Dannon Green The Executioners Film
Promoting a film in Hollywood is a real hard hustle, but Dannon Green did just that. No only that he brought some heavy weights for big support. Dannon Green, is a true story of two men who opened a boxing gym in early 1970’s Philadelphia to give neighborhood kids an alternative to joining street gangs. The gym produced several dominant amateur fighters and saved countless lives by keeping these young boys off the street. The Executioners We All Had A Chanceis currently available free and on-demand on Tubi TV. (Please be sure to scroll down to watch the trailer for the documentary)
The two men that started the executioner gym, Marvin “Toochie” Gordon and Frank Taylor lived to serve the community. They understood that young Black men living in the inner-city did not have many options.
Utilizing sport, and more specifically boxing, became a way of life for this self-proclaimed family. Starting the gym in 1974, they went 639-84 over the next ten years.
The film highlighted the importance of boxing in the inner-cities as well. Giving young Black men an outlet as opposed to what could come when exposed to hard street life.
The Executioners We All Had A Chance shows the tough reality of inner-city life with the story of Carmen Woods, a boxer with The Executioner gym who ended up with the wrong crowd. He has now been in prison for 37 years for a murder that he says he did not commit.
The film also shows the parallel to the unfortunate. Mike Wells, a young boxer for the gym, was spotted by Taylor while stealing. The mentor convinced Wells to come back to the gym on Saturday and train. Wells is a minister now and credits that day to the change in his life.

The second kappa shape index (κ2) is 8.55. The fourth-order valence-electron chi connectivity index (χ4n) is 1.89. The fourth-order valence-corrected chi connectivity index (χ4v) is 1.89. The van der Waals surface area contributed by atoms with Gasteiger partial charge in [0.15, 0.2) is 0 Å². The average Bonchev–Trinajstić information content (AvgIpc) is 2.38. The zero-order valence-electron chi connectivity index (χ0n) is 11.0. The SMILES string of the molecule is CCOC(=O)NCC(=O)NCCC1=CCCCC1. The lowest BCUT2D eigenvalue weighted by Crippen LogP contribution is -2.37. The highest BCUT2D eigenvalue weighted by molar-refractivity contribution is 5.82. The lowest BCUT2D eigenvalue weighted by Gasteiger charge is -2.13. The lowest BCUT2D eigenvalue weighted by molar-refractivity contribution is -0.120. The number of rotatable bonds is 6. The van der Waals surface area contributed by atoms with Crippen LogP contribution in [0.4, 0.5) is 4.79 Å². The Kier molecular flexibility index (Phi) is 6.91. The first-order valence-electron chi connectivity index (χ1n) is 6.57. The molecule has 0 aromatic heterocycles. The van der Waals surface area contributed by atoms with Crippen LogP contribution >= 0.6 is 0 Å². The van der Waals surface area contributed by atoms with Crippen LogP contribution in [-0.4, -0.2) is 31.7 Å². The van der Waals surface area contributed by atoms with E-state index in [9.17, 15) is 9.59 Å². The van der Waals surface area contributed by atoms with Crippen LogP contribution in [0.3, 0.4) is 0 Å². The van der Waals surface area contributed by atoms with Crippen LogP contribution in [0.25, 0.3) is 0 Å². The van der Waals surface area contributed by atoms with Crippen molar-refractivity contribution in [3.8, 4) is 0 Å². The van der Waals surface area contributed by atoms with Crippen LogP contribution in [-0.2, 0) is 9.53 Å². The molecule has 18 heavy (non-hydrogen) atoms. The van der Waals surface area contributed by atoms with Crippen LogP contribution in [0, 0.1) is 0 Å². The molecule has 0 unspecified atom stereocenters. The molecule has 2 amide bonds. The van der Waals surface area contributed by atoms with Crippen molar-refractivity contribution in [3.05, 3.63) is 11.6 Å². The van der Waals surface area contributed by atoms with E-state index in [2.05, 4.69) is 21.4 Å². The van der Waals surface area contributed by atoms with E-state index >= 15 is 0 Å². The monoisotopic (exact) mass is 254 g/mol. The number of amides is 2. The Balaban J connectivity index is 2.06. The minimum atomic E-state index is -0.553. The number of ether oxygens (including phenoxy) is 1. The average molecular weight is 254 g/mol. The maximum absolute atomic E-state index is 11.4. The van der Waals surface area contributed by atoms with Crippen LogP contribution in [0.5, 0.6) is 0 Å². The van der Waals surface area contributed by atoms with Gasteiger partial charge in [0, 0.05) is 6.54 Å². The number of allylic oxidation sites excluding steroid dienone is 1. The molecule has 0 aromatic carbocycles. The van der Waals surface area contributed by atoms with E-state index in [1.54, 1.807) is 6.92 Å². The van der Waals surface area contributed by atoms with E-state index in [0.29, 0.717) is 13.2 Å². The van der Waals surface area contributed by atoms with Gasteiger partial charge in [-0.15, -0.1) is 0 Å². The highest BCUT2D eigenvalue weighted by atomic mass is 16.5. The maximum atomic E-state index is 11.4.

Dannon Green did a great job paying homage to the legendary gym, but the story-telling was hard to follow. Throughout the hour and a half film, Green, the narrator, mentioned 20-50 fighters. Yet, he only completed six of their stories.
I understand the point of The Executioners We All Had A Chance. Green wanted to pay respect to the boxing gym that trained him, but the delivery was borderline chaotic. He would mention something off-handedly, then five minutes would go by before he explained his point with a different interviewer.
There were times he would change the topic from Philadelphia and talk about the decline in amateur boxing, then switch back. Mention a fighter and how great he was, then change topics. Introduce a new speaker and only tell the audience his name with a picture from the 80s.
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